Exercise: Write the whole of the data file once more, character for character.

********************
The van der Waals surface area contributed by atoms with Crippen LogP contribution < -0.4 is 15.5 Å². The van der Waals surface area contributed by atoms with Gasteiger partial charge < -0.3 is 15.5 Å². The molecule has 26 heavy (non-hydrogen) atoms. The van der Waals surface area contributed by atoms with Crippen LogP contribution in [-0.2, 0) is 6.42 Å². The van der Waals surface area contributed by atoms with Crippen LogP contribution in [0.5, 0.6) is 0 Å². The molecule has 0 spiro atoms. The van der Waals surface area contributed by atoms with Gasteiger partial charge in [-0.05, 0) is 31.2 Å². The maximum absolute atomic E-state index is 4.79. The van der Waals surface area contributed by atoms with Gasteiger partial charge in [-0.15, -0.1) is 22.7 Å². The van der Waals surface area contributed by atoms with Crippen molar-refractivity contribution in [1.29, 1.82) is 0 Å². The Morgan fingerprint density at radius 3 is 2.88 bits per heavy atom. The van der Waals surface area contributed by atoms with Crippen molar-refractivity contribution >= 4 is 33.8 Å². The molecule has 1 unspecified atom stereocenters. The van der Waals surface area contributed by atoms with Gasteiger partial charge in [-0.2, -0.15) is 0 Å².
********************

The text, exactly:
The van der Waals surface area contributed by atoms with Crippen LogP contribution < -0.4 is 15.5 Å². The van der Waals surface area contributed by atoms with Gasteiger partial charge < -0.3 is 15.5 Å². The molecule has 26 heavy (non-hydrogen) atoms. The van der Waals surface area contributed by atoms with Crippen LogP contribution in [-0.2, 0) is 6.42 Å². The van der Waals surface area contributed by atoms with Crippen LogP contribution in [0.5, 0.6) is 0 Å². The molecule has 0 spiro atoms. The van der Waals surface area contributed by atoms with Gasteiger partial charge in [-0.05, 0) is 31.2 Å². The maximum absolute atomic E-state index is 4.79. The van der Waals surface area contributed by atoms with Gasteiger partial charge in [-0.15, -0.1) is 22.7 Å². The van der Waals surface area contributed by atoms with Crippen molar-refractivity contribution in [1.29, 1.82) is 0 Å². The Morgan fingerprint density at radius 3 is 2.88 bits per heavy atom. The van der Waals surface area contributed by atoms with Crippen molar-refractivity contribution >= 4 is 33.8 Å². The molecule has 1 unspecified atom stereocenters. The van der Waals surface area contributed by atoms with Gasteiger partial charge in [-0.2, -0.15) is 0 Å².